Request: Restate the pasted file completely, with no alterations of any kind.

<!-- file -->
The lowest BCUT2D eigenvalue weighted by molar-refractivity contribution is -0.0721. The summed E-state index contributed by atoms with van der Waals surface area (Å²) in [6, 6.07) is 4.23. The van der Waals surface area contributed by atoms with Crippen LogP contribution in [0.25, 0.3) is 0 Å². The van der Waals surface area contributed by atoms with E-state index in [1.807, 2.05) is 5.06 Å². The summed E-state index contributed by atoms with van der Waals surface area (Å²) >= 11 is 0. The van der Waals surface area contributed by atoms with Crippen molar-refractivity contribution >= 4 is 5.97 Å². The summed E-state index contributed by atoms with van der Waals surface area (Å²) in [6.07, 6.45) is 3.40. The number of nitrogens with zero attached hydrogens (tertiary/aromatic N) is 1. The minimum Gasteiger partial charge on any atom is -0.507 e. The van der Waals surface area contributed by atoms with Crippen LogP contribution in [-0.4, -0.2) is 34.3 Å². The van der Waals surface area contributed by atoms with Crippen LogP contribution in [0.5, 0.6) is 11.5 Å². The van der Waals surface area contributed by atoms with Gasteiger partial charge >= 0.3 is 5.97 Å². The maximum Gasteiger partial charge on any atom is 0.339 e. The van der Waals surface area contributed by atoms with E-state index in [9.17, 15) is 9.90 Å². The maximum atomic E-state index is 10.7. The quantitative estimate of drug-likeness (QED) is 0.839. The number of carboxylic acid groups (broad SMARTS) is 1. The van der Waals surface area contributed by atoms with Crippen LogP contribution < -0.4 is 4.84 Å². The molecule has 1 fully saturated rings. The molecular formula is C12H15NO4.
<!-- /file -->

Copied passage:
The lowest BCUT2D eigenvalue weighted by molar-refractivity contribution is -0.0721. The summed E-state index contributed by atoms with van der Waals surface area (Å²) in [6, 6.07) is 4.23. The van der Waals surface area contributed by atoms with Crippen LogP contribution in [0.25, 0.3) is 0 Å². The van der Waals surface area contributed by atoms with E-state index in [1.807, 2.05) is 5.06 Å². The summed E-state index contributed by atoms with van der Waals surface area (Å²) >= 11 is 0. The van der Waals surface area contributed by atoms with Crippen molar-refractivity contribution >= 4 is 5.97 Å². The summed E-state index contributed by atoms with van der Waals surface area (Å²) in [6.07, 6.45) is 3.40. The number of nitrogens with zero attached hydrogens (tertiary/aromatic N) is 1. The minimum Gasteiger partial charge on any atom is -0.507 e. The van der Waals surface area contributed by atoms with Crippen LogP contribution in [-0.4, -0.2) is 34.3 Å². The van der Waals surface area contributed by atoms with Crippen LogP contribution in [0.5, 0.6) is 11.5 Å². The van der Waals surface area contributed by atoms with Gasteiger partial charge >= 0.3 is 5.97 Å². The maximum Gasteiger partial charge on any atom is 0.339 e. The van der Waals surface area contributed by atoms with E-state index in [9.17, 15) is 9.90 Å². The maximum atomic E-state index is 10.7. The quantitative estimate of drug-likeness (QED) is 0.839. The number of carboxylic acid groups (broad SMARTS) is 1. The van der Waals surface area contributed by atoms with Crippen LogP contribution < -0.4 is 4.84 Å². The molecule has 1 fully saturated rings. The molecular formula is C12H15NO4.